For senior pets to maintain a good quality of life as they continue to age, routine preventive care and early diagnosis of developing health problems are essential. That's why it's important for senior animals to attend regularly scheduled wellness exams, even if they seem healthy.
Our veterinarians are here to help geriatric pets achieve optimal health and comfortable mobility by identifying emerging health issues early and providing proactive treatment to effectively treat and manage age-related health issues.
Thanks in large part to improved dietary options and better veterinary care, companion cats and dogs are living far longer today than they have in the past.
While this is certainly something to be celebrated, pet owners and veterinarians now face more age-related veterinary conditions than they did in the past as well.
Our senior pets are typically prone to the following conditions:
As your dog reaches their golden years, there are a number of joint or bone disorders that can result in pain and discomfort. Some of the most common joint and bone disorders in geriatric pets that our veterinarians see include arthritis, hip dysplasia, osteochondrosis, reduction in spinal flexibility, and growth plate disorders.
Providing proactive treatments for these issues early is essential for keeping your dog comfortable as they continue to age. Treatment for joint and bone issues in senior dogs ranges from simply reducing levels of exercise, to the use of analgesics and anti-inflammatory drugs, to surgery to remove diseased tissue, stabilize joints or reduce pain.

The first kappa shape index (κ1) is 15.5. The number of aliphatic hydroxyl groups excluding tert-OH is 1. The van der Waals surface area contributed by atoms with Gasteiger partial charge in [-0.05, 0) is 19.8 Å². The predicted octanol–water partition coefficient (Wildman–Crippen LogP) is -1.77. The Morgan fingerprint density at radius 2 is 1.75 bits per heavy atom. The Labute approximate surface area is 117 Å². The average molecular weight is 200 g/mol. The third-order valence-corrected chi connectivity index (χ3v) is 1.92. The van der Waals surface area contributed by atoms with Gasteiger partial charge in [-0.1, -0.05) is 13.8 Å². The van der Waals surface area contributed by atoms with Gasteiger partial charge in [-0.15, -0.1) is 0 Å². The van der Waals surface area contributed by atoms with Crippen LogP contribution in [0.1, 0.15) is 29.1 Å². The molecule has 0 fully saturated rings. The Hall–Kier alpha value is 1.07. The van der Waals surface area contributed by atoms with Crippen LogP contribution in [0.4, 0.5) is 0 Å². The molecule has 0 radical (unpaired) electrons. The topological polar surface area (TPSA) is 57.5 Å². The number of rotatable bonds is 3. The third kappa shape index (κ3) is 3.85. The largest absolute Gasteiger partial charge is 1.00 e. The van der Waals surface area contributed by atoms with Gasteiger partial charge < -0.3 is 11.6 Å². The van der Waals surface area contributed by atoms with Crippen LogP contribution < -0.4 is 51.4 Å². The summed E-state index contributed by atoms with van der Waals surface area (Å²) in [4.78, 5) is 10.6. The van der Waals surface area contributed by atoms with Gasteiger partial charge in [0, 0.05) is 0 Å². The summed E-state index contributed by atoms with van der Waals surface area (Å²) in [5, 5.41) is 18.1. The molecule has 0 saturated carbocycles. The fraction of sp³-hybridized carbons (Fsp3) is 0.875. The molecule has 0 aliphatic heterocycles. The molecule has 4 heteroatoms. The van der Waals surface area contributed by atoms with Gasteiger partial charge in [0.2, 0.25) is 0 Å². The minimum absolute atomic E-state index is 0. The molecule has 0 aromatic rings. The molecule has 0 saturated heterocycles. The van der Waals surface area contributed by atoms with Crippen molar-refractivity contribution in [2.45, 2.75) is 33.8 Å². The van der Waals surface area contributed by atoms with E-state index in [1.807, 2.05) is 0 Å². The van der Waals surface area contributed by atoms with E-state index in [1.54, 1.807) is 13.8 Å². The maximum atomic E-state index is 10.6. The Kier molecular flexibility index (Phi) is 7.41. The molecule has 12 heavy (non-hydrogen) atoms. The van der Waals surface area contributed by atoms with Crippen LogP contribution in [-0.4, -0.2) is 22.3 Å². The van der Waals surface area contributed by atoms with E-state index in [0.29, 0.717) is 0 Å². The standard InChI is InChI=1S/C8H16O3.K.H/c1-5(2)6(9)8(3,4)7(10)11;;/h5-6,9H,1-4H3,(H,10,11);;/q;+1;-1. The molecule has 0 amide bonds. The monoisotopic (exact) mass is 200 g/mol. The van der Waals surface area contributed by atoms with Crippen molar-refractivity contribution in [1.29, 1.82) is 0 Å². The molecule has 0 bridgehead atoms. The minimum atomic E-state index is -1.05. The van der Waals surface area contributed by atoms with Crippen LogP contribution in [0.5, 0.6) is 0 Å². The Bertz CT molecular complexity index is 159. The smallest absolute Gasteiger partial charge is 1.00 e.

Although osteoarthritis is typically a condition we think of in older dogs, this painful condition can also affect your senior cat's joints.
Symptoms of osteoarthritis in cats are typically more subtle than those in dogs. While our feline friends can experience a decrease in range of motion the most common symptoms of osteoarthritis in geriatric cats include weight loss, loss of appetite, depression, change in general attitude, poor grooming habits, urination or defecation outside the litter tray, and inability to jump on and off objects. The types of lameness seen in dogs is not commonly reported by cat owners.
It is estimated that 50% of all pets in the US die from cancers. That's why it's important for your senior pet to visit the vet for routine wellness exams as they age.
Bringing your geriatric pet in for routine checkups even when they seem healthy allows your veterinarian to examine them for early signs of cancer and other diseases which respond better to treatment when caught in their earliest stages.
Heart disease is as big of a health concern for our geriatric pets as it is for older people.
Senior dogs commonly suffer from congestive heart failure, which occurs when the heart isn't pumping blood efficiently, causing fluid to back up in the heart, lungs, and chest cavity.
While heart disease is seen less in cats than in dogs, Feline Hypertrophic Cardiomyopathy (HCM) is relatively common. This condition causes the walls of a cat’s heart to thicken, decreasing the heart’s ability to function efficiently.